In the history of world literature, there are only a few works that are on the shelves or practically every library in the Western world. Among these are the Bible, The Divine Comedy, the most celebrated works of Shakespeare, and, of course, Don Quixote. After the Bible, Don Quixote is the most translated work throughout all of history. Cervantes published the first part at the beginning of 1605, with the title The History of the Ingenious Gentleman Don Quixote of la Mancha, and only in 1615 would the second part appear. From its publication, the work was perceived as an authentic demystification of the once consecrated genre the chivalry novel. But the satire and critical eye of Cervantes transcends the singularities of his era: and now his portrait of the human condition, in all its splendor and misery, can move us or disgust us, but without a doubt it represents us.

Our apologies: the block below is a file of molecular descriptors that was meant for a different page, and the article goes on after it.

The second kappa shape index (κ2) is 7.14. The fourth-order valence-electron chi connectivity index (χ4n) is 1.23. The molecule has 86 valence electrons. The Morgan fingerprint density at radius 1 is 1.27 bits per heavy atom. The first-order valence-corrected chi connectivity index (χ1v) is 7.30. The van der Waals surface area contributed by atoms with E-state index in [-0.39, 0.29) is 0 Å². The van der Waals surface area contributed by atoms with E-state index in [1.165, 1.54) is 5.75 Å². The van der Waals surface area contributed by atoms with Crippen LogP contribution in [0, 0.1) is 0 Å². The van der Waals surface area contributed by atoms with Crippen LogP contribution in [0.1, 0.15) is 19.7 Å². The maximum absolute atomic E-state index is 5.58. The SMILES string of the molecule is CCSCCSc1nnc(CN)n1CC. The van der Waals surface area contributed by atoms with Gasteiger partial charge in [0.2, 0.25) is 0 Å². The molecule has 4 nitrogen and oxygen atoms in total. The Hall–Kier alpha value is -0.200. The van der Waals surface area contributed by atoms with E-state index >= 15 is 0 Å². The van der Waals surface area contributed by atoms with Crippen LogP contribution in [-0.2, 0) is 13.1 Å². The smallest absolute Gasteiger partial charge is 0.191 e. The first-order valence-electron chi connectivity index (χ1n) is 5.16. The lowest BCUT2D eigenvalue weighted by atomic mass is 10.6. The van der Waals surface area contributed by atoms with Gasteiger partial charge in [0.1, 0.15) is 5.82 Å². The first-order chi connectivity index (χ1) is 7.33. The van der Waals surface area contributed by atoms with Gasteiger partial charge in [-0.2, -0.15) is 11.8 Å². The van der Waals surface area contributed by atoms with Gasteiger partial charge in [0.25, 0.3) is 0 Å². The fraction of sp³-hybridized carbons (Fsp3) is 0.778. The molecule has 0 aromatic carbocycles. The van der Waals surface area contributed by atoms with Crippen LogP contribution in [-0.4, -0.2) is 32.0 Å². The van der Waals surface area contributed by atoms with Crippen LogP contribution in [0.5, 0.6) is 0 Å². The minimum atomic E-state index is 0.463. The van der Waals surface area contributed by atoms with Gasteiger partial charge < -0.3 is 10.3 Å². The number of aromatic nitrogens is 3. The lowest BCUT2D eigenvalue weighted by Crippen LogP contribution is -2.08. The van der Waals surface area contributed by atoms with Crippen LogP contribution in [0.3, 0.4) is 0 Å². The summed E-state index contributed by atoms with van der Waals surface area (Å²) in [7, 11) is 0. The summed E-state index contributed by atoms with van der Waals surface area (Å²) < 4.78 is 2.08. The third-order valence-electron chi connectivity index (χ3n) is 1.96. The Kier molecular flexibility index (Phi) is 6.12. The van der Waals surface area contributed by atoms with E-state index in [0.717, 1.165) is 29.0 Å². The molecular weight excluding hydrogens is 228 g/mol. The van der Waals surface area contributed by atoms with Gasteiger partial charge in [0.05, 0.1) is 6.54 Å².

Miguel de Cervantes Saavedra is difficult to track in his works, seeing as little is truly biographical or pseudoautobiographical in his writing, as was common with other authors before him such as Mateo Aleman who presented Guzman de Alfarache as a chronical of his past. In fact, in Quixote, Cervantes remains disguised even after supposed narrators, mainly Cide Hamete Benengeli, nor should we fall for the trick of that first person with which he begins the prologue by addressing us as the “unoccupied reader.” However, it is undeniable that his works, and most notably Quixote, assume a new manner of distilling his own life into a work of literature: by hiding more the identity of the author in order to freely unleash his ingenuity and inventiveness, just as he grants his characters a degree of agency and freedom that culminates in individual and autonomous protagonists, something new for the time.